Entertaining – but there’s one abomination: National Gallery’s Sin reviewed

Obviously, we’re living through an era of censorious puritanism. Granted, the contemporary creeds are different from those of the 16th century. But the imperious self–righteousness is much the same — which gives the entertaining little exhibition at the National Gallery entitled Sin an unexpectedly contemporary edge. Personally, I’ve always thought that the doctrine of original sin has a great deal of explanatory power (it explains why history can’t ‘end’ and plenty of things will always go wrong — because that’s the way people are). Arguably, the medieval list of deadly failings — anger, pride, sloth, etc — provides a better summary of human nature than many later attempts. At any

Why the Royal Academy is wrong to consider selling their precious Michelangelo

How much does a Michelangelo cost? It is, as they say, a good question, meaning: nobody really knows. The reason for this odd state of affairs is that almost none of them have ever been bought and sold on the open market, which is how the prices of most things are established. It’s hard to think of many examples of his sculptures being traded in that way over the past 500 years. Strangely, the main exception is the ‘Taddei Tondo’, otherwise known as ‘Virgin and Child with the Infant St John’, which, reportedly, some members of the Royal Academy are suggesting the RA should sell. If that were to happen,

Why did David Bomberg disappear?

David Bomberg was only 23 when his first solo exhibition opened in July 1914 at the Chenil Gallery in Chelsea. ‘I am searching for an Intenser expression,’ the brash young painter wrote in the introduction to the catalogue. ‘I hate… the Fat Man of the Renaissance.’ As if to advertise his radical intentions, the first work in the exhibition, the strikingly geometric ‘The Mud Bath’, was hung outside the gallery, facing the street. Bomberg was endowed with a self-belief bordering on conceit. Born in 1890, the fifth of 11 children of Polish-Jewish immigrants, he spent his childhood in the overcrowded slums of Birmingham and east London. An educational loan allowed

The odd couple | 31 January 2019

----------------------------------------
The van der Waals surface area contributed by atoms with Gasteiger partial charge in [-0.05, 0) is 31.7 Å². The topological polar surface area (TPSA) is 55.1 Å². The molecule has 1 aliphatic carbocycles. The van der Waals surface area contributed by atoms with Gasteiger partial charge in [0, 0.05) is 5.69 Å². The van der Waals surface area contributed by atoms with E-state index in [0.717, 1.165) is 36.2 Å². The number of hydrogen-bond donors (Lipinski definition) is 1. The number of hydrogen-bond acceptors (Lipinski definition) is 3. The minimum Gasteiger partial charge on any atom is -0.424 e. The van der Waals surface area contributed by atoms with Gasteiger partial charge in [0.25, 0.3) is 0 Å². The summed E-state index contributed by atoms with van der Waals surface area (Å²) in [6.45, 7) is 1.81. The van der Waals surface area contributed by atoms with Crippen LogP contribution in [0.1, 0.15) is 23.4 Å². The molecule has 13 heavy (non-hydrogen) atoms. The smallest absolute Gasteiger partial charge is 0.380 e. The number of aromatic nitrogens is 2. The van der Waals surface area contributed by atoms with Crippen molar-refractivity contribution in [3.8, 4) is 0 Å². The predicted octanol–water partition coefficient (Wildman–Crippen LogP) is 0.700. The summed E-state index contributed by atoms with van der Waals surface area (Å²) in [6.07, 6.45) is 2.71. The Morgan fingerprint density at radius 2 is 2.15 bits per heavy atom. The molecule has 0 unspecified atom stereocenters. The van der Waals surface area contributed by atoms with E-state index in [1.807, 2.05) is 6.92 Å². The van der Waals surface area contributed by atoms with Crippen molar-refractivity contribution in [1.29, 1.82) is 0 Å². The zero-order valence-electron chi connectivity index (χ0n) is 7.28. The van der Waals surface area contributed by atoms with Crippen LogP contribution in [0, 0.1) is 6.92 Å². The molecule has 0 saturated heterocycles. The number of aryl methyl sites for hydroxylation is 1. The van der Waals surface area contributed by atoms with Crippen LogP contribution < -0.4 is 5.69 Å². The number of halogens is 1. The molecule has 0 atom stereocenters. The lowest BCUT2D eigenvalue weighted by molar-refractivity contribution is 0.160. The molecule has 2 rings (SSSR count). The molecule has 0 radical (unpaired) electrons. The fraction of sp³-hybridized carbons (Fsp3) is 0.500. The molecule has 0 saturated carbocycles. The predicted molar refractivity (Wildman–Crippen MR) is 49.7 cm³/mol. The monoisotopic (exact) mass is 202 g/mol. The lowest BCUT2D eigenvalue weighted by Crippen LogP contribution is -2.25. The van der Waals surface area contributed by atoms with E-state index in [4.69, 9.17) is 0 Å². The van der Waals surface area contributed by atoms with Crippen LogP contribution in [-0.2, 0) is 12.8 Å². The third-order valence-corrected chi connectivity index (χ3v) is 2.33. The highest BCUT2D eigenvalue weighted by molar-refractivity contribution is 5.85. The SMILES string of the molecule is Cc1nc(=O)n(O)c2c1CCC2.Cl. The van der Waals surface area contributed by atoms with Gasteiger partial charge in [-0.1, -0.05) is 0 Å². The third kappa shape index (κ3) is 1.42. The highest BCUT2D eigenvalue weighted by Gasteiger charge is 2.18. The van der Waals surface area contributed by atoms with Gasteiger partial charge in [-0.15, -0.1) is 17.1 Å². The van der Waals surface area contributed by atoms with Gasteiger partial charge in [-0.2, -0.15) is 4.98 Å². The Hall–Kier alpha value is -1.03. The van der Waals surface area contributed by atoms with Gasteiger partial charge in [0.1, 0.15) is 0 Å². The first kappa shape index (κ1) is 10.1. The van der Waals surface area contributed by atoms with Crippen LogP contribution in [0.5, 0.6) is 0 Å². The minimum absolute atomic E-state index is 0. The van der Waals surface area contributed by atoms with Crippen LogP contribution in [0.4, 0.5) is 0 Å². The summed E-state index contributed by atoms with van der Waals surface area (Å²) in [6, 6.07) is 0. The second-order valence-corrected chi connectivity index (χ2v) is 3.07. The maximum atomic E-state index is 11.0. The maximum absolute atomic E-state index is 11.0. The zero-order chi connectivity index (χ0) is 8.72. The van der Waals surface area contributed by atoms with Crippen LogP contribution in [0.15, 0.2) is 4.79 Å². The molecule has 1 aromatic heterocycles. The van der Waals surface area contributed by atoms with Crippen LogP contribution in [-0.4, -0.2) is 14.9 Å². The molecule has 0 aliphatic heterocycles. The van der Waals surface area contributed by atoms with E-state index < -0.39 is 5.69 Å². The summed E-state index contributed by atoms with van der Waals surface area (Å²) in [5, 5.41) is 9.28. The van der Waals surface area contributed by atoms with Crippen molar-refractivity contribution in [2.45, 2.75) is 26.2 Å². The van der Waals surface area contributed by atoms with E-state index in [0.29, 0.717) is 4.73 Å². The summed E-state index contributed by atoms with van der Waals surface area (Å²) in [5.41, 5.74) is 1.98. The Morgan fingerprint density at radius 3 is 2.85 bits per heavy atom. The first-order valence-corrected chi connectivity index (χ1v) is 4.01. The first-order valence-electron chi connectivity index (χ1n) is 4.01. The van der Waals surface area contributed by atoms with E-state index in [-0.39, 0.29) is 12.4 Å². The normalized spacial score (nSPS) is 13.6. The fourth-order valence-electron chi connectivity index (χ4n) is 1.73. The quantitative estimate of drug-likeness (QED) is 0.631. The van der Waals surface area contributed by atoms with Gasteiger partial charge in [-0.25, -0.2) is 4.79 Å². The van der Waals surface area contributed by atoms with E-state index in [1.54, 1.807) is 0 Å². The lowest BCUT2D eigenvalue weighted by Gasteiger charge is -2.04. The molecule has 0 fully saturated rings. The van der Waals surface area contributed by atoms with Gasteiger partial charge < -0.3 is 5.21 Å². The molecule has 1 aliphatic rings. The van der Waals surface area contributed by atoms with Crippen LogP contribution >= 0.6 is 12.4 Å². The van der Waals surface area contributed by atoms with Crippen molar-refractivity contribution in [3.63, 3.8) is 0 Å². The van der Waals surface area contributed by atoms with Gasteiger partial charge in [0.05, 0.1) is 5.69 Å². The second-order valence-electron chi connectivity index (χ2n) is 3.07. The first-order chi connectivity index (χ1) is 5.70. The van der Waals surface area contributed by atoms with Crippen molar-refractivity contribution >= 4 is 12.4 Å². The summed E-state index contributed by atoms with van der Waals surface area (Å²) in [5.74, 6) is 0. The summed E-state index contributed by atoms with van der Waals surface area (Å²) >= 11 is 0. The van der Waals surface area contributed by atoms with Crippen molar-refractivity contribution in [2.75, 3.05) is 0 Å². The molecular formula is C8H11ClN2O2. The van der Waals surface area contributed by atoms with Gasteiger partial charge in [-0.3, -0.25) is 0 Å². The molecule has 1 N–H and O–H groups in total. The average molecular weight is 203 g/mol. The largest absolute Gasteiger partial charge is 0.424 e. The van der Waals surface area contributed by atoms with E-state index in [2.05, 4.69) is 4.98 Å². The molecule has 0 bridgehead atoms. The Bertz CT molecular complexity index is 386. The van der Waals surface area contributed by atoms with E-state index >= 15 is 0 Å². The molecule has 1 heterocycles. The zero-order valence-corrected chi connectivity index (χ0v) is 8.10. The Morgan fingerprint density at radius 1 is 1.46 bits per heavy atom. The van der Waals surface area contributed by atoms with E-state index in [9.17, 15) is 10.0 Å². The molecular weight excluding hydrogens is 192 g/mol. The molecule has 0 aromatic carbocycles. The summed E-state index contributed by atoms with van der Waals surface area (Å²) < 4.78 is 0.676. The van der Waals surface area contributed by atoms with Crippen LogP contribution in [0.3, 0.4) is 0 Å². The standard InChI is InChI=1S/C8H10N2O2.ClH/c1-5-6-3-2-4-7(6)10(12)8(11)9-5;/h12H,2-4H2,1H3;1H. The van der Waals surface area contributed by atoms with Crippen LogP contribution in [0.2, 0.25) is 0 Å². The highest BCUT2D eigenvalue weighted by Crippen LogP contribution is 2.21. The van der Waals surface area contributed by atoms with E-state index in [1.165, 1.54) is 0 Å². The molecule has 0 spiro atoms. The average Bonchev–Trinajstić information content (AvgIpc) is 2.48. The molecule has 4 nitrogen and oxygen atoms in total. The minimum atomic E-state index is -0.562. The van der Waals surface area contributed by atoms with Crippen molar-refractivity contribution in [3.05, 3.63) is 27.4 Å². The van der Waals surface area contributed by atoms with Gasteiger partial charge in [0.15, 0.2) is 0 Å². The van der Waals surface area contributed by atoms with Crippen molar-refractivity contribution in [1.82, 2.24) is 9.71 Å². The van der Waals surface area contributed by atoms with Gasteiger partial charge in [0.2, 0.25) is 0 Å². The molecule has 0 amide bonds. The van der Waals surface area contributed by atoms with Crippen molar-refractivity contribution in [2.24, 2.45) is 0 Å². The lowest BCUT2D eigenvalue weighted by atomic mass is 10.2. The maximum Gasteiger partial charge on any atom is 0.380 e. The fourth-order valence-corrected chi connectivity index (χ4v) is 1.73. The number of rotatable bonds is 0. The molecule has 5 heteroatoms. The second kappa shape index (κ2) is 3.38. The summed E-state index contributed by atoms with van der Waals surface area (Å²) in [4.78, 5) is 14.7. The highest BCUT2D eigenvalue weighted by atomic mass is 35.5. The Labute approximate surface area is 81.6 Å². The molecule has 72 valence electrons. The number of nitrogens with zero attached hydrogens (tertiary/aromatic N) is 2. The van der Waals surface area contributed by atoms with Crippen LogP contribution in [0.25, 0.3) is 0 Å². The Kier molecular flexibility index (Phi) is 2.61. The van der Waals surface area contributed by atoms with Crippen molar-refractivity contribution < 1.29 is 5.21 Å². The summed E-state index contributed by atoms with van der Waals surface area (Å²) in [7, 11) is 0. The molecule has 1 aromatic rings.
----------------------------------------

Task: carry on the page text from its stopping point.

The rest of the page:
The joint exhibition of Michelangelo Buonarroti and Bill Viola at the Royal Academy is, at first glance, an extremely improbable double act. Viola is one of the contemporary-art stars of the later 20th and early 21st centuries. He was one of the first to achieve fame in the new medium of video art, and is still its best-known exponent. While Michelangelo, as they say in showbusiness, needs no introduction. But there’s more to this bromance, across eras and continents, between a 16th-century Florentine and a contemporary Californian than might immediately be apparent. The more you think about the pairing, and follow the argument of the curator Martin Clayton, the more

The pursuit of beauty

Michelangelo seems never to have travelled to Turkey to advise the Sultan on a bridge to span the Golden Horn, but he was asked to provide an architectural drawing after the design of his great rival, Leonardo da Vinci, was rejected. An ‘Author’s Note’ to this enigmatic novella references a sketch attributed to Michelangelo ‘recently discovered in the Ottoman archives’, together with a list purporting to be an inventory of possessions he left behind. From these intriguing if flimsy historical traces, Mathias Enard imagines the 30-year-old Michelangelo in Constantinople in 1506, transfixed by the majestic city and its captivating people, but baffled by court ritual and the scale of the

Academic questions

What is the Royal Academy? This question set me thinking as I wandered through the crowds that celebrated the opening of the RA’s new, greatly extended building. After all, there is nothing else quite like this institution anywhere else in the world. It was a terrific party: a mêlée of artists, journalists, politicians and media types such as I have not seen since the inauguration of Tate Modern 18 years ago (with the unexpected addition of DJs and high-volume music). The whole gang was there, and rightly so. This is a significant addition to the amenities of London, including, among other things, two new suites of galleries at 6 Burlington

The better angels of our nature